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VIDEO: Wandering B.C. tortoise Frank the Tank finds his forever home

African tortoise found in Richmond field of bok choy gets backyard big enough for his personality

A tortoise in the care of the Maple Ridge branch of the BC SPCA has finally found his forever home.

Frank The Tank, a sulcata tortoise typically found in Africa, was discovered roaming a field of lettuce in Richmond on Oct. 4 and turned into the BC SPCA.

He was transferred to the Maple Ridge branch on Oct. 12, and following specialized treatment and a stint in foster care, he took his first ferry ride to his new home on Monday, Nov. 27.

Branch manager Kahlee Demers said when Frank was first put into her team’s care, he was not in good condition.

Frank had an upper respiratory infection, he was wheezy, there was discharge on his face, and he also wasn’t eating, which was very concerning to Demers.

“We were quite worried for a little while,” she said, noting he had bad shell rot from being outside in addition to everything else.

He was put into foster care with Mark Vosper, regional manager for animal protection services with the BC SPCA, who gave Frank his original name.

Demers noted that the tortoise was transferred to Maple Ridge specifically to receive veterinary care from reptile specialist Dr. Adrian Walton at the Dewdney Animal Hospital, and he was put on daily antibiotics.

It is unknown where Frank came from. Demers explained sulcatas are not a native species to Canada and has assumed Frank either escaped from somewhere or someone abandoned him.

“But he was put up on stray hold and no one came forward for him,” she said.

However, it is not uncommon for sulcatas to escape their pens because they are so big, that they can “barrel through anything”, said Demers.

“They’re very, very strong,” she said, and can also dig very well.

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Sulcatas can live up to 150 years old and grow to be the size of a wheelbarrow and up to 200 pounds. The sulcata is the largest species of tortoise in Africa and the third largest in the world. Frank is still only a juvenile.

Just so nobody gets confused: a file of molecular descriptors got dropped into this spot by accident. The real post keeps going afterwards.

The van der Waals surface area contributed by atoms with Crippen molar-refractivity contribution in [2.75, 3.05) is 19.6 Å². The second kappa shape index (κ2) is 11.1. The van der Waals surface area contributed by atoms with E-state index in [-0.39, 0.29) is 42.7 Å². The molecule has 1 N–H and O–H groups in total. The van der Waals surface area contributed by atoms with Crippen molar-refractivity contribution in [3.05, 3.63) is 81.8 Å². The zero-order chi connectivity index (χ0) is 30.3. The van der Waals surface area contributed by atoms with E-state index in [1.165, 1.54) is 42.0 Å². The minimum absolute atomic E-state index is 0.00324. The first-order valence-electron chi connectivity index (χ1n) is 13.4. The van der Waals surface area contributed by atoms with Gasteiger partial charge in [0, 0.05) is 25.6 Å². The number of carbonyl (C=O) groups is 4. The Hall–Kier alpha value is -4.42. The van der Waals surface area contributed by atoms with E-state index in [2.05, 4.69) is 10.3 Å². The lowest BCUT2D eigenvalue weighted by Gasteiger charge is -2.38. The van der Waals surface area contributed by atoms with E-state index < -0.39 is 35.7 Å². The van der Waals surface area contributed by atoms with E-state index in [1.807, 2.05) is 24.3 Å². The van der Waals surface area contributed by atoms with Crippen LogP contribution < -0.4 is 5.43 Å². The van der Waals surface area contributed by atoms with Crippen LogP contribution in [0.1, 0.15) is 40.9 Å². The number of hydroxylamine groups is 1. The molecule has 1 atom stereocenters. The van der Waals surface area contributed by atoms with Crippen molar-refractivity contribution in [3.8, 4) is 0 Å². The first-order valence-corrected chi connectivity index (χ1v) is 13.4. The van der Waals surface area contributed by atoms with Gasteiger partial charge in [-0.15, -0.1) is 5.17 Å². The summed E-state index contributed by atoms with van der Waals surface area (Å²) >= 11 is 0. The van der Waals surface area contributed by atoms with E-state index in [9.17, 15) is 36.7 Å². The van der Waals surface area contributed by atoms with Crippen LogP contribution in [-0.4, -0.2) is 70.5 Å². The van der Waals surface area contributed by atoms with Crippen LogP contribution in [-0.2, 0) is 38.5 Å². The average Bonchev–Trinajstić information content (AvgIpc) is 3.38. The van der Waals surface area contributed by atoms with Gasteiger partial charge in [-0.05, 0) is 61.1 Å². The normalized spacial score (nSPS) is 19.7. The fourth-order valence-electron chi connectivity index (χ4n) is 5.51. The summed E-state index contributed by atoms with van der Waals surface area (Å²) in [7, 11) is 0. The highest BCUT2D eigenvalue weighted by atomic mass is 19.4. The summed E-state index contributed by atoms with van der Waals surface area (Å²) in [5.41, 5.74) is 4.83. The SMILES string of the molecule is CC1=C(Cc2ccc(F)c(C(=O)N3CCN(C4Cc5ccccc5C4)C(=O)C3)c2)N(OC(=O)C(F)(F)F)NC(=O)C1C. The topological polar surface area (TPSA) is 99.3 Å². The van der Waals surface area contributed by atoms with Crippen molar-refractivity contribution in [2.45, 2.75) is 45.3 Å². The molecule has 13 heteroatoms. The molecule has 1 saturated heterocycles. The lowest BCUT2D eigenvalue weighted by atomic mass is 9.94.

Demers guessed Frank was on his own for at least a few days but that they were very lucky he was discovered when he was because his breathing was not great.

Any person wanting to adopt Frank had to have a legacy plan, because it is very likely that a tortoise will outlive a person.

Frank’s primary diet was hay, supplemented with vegetables, like lettuce, as opposed to in Africa where these turtles would eat a lot of grass and native plants as they foraged for food, said Demers.

After sorting through hundreds of applications from right across the country, a perfect fit was found for Frank in B.C. where he will have access to a big backyard and an owner with experience.

“It was insane,” said branch manager Kahlee Demers, of all the applicants interested in adopting Frank.

However, she said, many applicants were not qualified to take the young tortoise, especially Frank’s species.

“They are not an introductory tortoise. We were looking for someone very specific who had experience, not only with tortoises but even sulcatas,” Demers said.

Any potential applicant had to have experience and knowledge of the species, and someone who knew what they were doing and what they were taking on.

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“They need a very specific environment and a very specific enclosure,” said Demers.

“We were looking for someone who could prove they knew what he would need and how to contain him,” she said, about the enclosure both indoors and outdoors.

Sulcatas love to be outside and love to dig, but also need to be inside when the temperature becomes too cold.

Frank’s new owner even showed up with a massive, handmade, wooden box for his vehicle, in order to transfer Frank to his new home.

Demers hopes Frank’s new owner will enjoy his massive personality.

“He has special spots on his shell – because their shells are live – so you would scratch certain spots on his shell and he would do a little dance because you were tickling him,” she laughed. “He’s such a cool character.”

She said she will miss Frank, but she is happy for him.

Which is the same for all the animals at the SPCA.

“We grow so attached to all of them but at the end of the day we’re so focused on their happy outcome,” she said, adding that she jokingly tells each animal leaving through the front door, “I don’t want to see you come back here.”

“It’s always bitter-sweet, but always more sweet than bitter.”



Colleen Flanagan

About the Author: Colleen Flanagan

I got my start with Black Press Media in 2003 as a photojournalist.
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